3 Min Read

3 min


The Sanders Story is Sticking

Feb. 12 2020

Who said the road to the Democratic presidential nomination was going to be smooth? No one predicted the veritable bump in the journey that has stalled the final Iowa results. Yet, with the first two states in our rear-view mirror, and a narrow but decisive victory for Bernie Sanders in the Granite State, one thing is all but certain: Sanders heads to Nevada as a formidable front-runner. And his tailwind isn’t just a result of this latest win: it’s the punctuation mark to end a streak of highly effective storytelling.

Over eight events leading up to the Iowa Caucus, our Strategic Storytelling Index (SSI) tracked voter assessments of each candidate’s ability to convey wonder, wisdom and delight. According to our survey data, the Vermont senator has consistently outperformed the other candidates from the moment he entered the race. He continuously showcased superior storytelling skills with high scores across demographic and ideological groups, suggesting his increasingly expansive appeal comes from more than just his policies.

In six debates, Sanders ranked in first-place four times, including at key junctures like the last debate before the Iowa caucus. Just after that final pre-caucus debate, we surveyed Democratic voters in Iowa and New Hampshire, and Sanders scored highest in both places, boding well for him in those early states. While other candidates have had strong moments throughout the campaign, none have maintained the same level as Bernie, who rarely lagged in any of the key storytelling elements of wonder, wisdom, and delight.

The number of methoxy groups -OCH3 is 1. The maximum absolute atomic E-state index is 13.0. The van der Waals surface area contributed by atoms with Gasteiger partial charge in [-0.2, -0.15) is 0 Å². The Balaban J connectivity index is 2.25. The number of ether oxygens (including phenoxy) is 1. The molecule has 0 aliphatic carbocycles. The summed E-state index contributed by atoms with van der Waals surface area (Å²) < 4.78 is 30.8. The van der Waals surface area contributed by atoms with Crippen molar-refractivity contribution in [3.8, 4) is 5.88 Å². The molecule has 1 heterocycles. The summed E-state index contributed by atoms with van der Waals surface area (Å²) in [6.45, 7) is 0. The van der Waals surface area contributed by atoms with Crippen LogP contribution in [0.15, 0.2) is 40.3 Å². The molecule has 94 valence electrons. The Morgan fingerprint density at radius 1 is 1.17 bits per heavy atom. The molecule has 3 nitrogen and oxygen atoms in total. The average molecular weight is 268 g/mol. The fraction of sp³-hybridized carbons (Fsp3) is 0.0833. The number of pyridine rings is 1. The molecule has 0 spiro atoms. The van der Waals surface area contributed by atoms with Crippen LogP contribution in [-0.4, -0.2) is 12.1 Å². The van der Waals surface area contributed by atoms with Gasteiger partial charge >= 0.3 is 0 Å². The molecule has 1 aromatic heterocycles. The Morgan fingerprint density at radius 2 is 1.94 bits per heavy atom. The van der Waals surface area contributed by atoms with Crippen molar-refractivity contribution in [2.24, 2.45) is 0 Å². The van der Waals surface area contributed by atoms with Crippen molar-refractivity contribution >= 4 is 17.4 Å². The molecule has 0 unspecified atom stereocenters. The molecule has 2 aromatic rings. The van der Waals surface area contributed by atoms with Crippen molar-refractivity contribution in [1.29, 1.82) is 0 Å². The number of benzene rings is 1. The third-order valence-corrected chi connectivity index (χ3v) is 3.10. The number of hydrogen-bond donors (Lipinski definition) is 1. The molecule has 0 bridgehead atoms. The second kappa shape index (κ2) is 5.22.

Of course, Nevada enjoys a very different demographic makeup than the first two states, meaning anything can happen there…and often does. So it’s worth examining whether there are any soft spots in Sander’s storytelling appeal. Considering his past performances, there are some small areas for improvement. Back in June, Sanders’s campaign announcement video scored third in our index, behind Cory Booker and Joe Biden. Sanders failed to beat his competition on the element of delight and didn’t appeal to older voters as effectively as some of his competitors. Similarly, in the third debate, Sanders underperformed with older voters, and scored lower in the delight and wonder elements relative to the top scorers.

None of this, however, signals a slowing of the Sanders surge in Nevada. That’s not to say the other candidates should give up. Vice president Biden can finally make his case to a more diverse electorate. Senator Elizabeth Warren enjoys a strong base and a top-tier organizing operation – indeed, she may be a dark horse to win over the union voters there. Mayor Pete Buttigieg has two weeks to convince Nevada that his Iowa and New Hampshire finishes can translate to larger, more diverse states. However, to beat Sanders, the other candidates will need to raise their storytelling game.

While there are plenty of primary contests and debates to come, all indications are that Sanders will continue to convey high levels of wonder, wisdom and delight as he explains his key positions on healthcare, the environment and the wealth gap. Which is to say, unless he unexpectedly veers off course, Bernie’s story might stick straight through to the convention.